Alas, none of that knowledge helped them up the hills. I watched many Campy aficionados struggle on steep sections. Many, coincidentally, also knew the Italian names for various wines, pastas and sauces. Perhaps there was a connection. Or maybe those Campag parts were (dare I say it?) slow…
There was an extra-elite, by the way, a tiny group of Campy-haters who would use any other (European) parts brand to avoid supporting the Wizard of Vicenza, as they called Mr. Campagnolo. They found immense satisfaction in having snubbed the snobs.
“We’re not fooled,” you could sense they were saying. “We see through the hype and cachet. We choose to use appallingly bad French parts rather than that solid, dependable, perfectly acceptable popular stuff. Anyone can ride bikes equipped with Campy, SunTour or Shimano parts. Even people working for blue-collar wages. Ugh.”
Often, you’d see those visibly superior folks stopped on the shoulder of the scenic route. They’d be trying to unlock severe kinks in their chains or they’d be whacking their chain rings back into flatness with roadside rocks.
You’d hear them braking on descents, their fine French center-pulls shrieking like a thousand Parisian fingernails on a thousand Parisian chalkboards.
When those French parts worked perfectly, (Bastille Day and maybe one other weekend day per year) they were rare and refined but not all that fast. Frenchified bicycles and their riders often slid noisily off the back as the Saturday ride proceeded – at what seemed to most of us to be a moderate pace. What a shame, no?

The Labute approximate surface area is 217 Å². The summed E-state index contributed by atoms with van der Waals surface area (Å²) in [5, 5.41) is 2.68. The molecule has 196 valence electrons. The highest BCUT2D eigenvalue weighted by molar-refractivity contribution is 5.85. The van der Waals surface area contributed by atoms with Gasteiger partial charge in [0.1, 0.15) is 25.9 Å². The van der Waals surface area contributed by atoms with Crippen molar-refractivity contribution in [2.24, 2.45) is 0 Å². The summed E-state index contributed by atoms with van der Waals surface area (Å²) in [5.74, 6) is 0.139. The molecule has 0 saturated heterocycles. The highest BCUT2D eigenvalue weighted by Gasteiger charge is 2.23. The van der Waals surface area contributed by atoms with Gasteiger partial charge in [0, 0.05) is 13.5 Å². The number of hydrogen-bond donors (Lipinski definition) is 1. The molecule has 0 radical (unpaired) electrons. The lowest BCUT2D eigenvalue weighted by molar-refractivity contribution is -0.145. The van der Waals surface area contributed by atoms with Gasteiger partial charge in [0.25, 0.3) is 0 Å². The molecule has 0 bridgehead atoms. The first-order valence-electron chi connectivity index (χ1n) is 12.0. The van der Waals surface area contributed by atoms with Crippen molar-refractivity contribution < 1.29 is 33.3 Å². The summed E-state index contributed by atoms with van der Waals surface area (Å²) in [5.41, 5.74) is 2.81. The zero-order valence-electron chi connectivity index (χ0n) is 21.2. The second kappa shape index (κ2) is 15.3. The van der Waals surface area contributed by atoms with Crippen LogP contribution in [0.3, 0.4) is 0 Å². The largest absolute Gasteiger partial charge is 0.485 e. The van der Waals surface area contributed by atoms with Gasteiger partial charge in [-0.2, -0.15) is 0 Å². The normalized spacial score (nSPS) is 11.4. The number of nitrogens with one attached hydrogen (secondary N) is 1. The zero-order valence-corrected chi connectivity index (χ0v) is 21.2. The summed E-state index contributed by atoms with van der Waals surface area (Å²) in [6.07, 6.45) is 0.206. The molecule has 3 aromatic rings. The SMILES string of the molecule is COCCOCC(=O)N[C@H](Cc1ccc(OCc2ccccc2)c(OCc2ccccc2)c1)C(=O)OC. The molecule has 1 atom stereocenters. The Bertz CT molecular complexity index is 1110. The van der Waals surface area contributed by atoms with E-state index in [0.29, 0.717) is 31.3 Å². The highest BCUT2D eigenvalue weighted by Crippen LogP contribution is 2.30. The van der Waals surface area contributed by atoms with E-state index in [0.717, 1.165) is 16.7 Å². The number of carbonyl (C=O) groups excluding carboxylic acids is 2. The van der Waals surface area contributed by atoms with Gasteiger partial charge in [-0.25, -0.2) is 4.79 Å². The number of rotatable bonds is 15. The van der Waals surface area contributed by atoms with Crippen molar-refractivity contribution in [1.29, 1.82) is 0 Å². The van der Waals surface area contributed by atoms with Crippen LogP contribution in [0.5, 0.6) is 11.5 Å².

In the ‘70s, before indexing and eight, nine or ten-cog clusters, you could use any old chain with any chain-rings or cogs. Most of us used Regina or Sedis chains, as I recall. There were a few expensive lightweight chains, with hollow pins or holes in the side-plates. Some were made of exotic materials; titanium comes to mind.
And there were aluminum and later titanium cogs you could buy and use temporarily – until they wore out or broke. Oh, but they were “fast” while they lasted.
A style-less but thoroughly functional Sedis chain sold for about six dollars, a Regina maybe nine. A titanium chain weighed less but had a regrettably short life. It sold for $100, enough to buy tires, bananas and pancake mix to last the summer long.
Used (as they so often were) with quick-wearing, lightweight freewheel cogs, those naughty titanium chains skipped and jumped when they should’ve meshed. That had to be irritating.
Despite the expense, the agony and their brief service lives, trick chains did not appear to be successful (fast). Ti chains especially were expensive and exclusive, no doubt: “fast.”
Alas, they just weren’t fast. What a disappointment that must have been to guys who stepped up and bought them – instead of Michelins, bananas and Aunt Jemima mix.
Today the confusion is gone. Thanks to years of development, race-testing, advanced metallurgy and computer-generated designs, cyclists worldwide agree that certain brands and models of bikes, clothing and parts are genuinely superior. They’re for-sure fast, not merely “fast.” Fast.
There is no agreement, however, as to which brands and models they are. Sucks, huh?